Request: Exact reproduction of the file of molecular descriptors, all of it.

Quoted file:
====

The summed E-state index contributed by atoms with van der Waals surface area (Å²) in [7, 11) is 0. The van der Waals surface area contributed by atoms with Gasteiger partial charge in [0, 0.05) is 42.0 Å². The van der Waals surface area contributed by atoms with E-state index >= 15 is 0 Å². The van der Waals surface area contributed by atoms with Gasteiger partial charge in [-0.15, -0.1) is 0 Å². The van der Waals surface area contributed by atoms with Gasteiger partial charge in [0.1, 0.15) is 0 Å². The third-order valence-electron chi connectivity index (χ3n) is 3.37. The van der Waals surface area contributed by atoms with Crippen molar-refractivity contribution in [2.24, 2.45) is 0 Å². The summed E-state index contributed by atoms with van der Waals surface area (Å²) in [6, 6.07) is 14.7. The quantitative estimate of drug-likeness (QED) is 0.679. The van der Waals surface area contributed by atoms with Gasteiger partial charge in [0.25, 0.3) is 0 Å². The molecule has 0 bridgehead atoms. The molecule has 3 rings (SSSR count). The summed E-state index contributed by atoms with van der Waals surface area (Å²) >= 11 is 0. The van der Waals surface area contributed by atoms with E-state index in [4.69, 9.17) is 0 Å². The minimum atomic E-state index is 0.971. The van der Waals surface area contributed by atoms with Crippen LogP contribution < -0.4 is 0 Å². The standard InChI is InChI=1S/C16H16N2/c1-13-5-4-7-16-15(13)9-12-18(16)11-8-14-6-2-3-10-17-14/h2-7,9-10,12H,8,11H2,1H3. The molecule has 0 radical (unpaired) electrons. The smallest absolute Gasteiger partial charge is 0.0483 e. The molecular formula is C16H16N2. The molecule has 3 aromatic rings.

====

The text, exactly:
The summed E-state index contributed by atoms with van der Waals surface area (Å²) in [7, 11) is 0. The van der Waals surface area contributed by atoms with Gasteiger partial charge in [0, 0.05) is 42.0 Å². The van der Waals surface area contributed by atoms with E-state index >= 15 is 0 Å². The van der Waals surface area contributed by atoms with Gasteiger partial charge in [-0.15, -0.1) is 0 Å². The van der Waals surface area contributed by atoms with Gasteiger partial charge in [0.1, 0.15) is 0 Å². The third-order valence-electron chi connectivity index (χ3n) is 3.37. The van der Waals surface area contributed by atoms with Crippen molar-refractivity contribution in [2.24, 2.45) is 0 Å². The summed E-state index contributed by atoms with van der Waals surface area (Å²) in [6, 6.07) is 14.7. The quantitative estimate of drug-likeness (QED) is 0.679. The van der Waals surface area contributed by atoms with Gasteiger partial charge in [0.25, 0.3) is 0 Å². The molecule has 0 bridgehead atoms. The molecule has 3 rings (SSSR count). The summed E-state index contributed by atoms with van der Waals surface area (Å²) >= 11 is 0. The van der Waals surface area contributed by atoms with E-state index in [4.69, 9.17) is 0 Å². The minimum atomic E-state index is 0.971. The van der Waals surface area contributed by atoms with Crippen LogP contribution < -0.4 is 0 Å². The standard InChI is InChI=1S/C16H16N2/c1-13-5-4-7-16-15(13)9-12-18(16)11-8-14-6-2-3-10-17-14/h2-7,9-10,12H,8,11H2,1H3. The molecule has 0 radical (unpaired) electrons. The smallest absolute Gasteiger partial charge is 0.0483 e. The molecular formula is C16H16N2. The molecule has 3 aromatic rings.